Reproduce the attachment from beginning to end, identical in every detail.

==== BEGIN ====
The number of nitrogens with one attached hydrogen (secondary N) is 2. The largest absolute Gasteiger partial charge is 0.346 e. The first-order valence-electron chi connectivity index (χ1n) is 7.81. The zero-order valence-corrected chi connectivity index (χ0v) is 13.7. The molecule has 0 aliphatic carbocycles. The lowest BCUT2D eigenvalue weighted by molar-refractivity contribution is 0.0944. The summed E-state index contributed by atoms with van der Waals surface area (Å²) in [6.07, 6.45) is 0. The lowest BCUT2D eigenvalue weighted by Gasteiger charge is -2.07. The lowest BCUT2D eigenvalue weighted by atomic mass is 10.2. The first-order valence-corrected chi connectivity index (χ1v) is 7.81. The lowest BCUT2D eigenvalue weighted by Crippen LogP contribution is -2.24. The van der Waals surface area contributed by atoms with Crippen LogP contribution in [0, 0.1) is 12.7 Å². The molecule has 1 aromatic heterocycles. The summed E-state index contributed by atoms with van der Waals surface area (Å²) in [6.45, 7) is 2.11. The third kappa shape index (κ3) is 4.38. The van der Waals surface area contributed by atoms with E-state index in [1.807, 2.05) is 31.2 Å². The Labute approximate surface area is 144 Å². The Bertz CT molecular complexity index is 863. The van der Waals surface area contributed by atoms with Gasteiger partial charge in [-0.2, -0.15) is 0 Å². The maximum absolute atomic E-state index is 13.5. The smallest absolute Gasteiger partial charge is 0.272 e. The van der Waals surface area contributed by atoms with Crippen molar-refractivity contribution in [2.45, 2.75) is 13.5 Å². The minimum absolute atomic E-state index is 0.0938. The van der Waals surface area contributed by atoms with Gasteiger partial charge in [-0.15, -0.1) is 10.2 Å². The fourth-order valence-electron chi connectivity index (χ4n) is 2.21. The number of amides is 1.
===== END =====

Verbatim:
The number of nitrogens with one attached hydrogen (secondary N) is 2. The largest absolute Gasteiger partial charge is 0.346 e. The first-order valence-electron chi connectivity index (χ1n) is 7.81. The zero-order valence-corrected chi connectivity index (χ0v) is 13.7. The molecule has 0 aliphatic carbocycles. The lowest BCUT2D eigenvalue weighted by molar-refractivity contribution is 0.0944. The summed E-state index contributed by atoms with van der Waals surface area (Å²) in [6.07, 6.45) is 0. The lowest BCUT2D eigenvalue weighted by Gasteiger charge is -2.07. The lowest BCUT2D eigenvalue weighted by atomic mass is 10.2. The first-order valence-corrected chi connectivity index (χ1v) is 7.81. The lowest BCUT2D eigenvalue weighted by Crippen LogP contribution is -2.24. The van der Waals surface area contributed by atoms with Crippen LogP contribution in [0, 0.1) is 12.7 Å². The molecule has 1 aromatic heterocycles. The summed E-state index contributed by atoms with van der Waals surface area (Å²) in [6.45, 7) is 2.11. The third kappa shape index (κ3) is 4.38. The van der Waals surface area contributed by atoms with E-state index in [1.807, 2.05) is 31.2 Å². The Labute approximate surface area is 144 Å². The Bertz CT molecular complexity index is 863. The van der Waals surface area contributed by atoms with Gasteiger partial charge in [-0.2, -0.15) is 0 Å². The maximum absolute atomic E-state index is 13.5. The smallest absolute Gasteiger partial charge is 0.272 e. The van der Waals surface area contributed by atoms with Crippen molar-refractivity contribution in [2.45, 2.75) is 13.5 Å². The minimum absolute atomic E-state index is 0.0938. The van der Waals surface area contributed by atoms with Gasteiger partial charge in [-0.15, -0.1) is 10.2 Å². The fourth-order valence-electron chi connectivity index (χ4n) is 2.21. The number of amides is 1.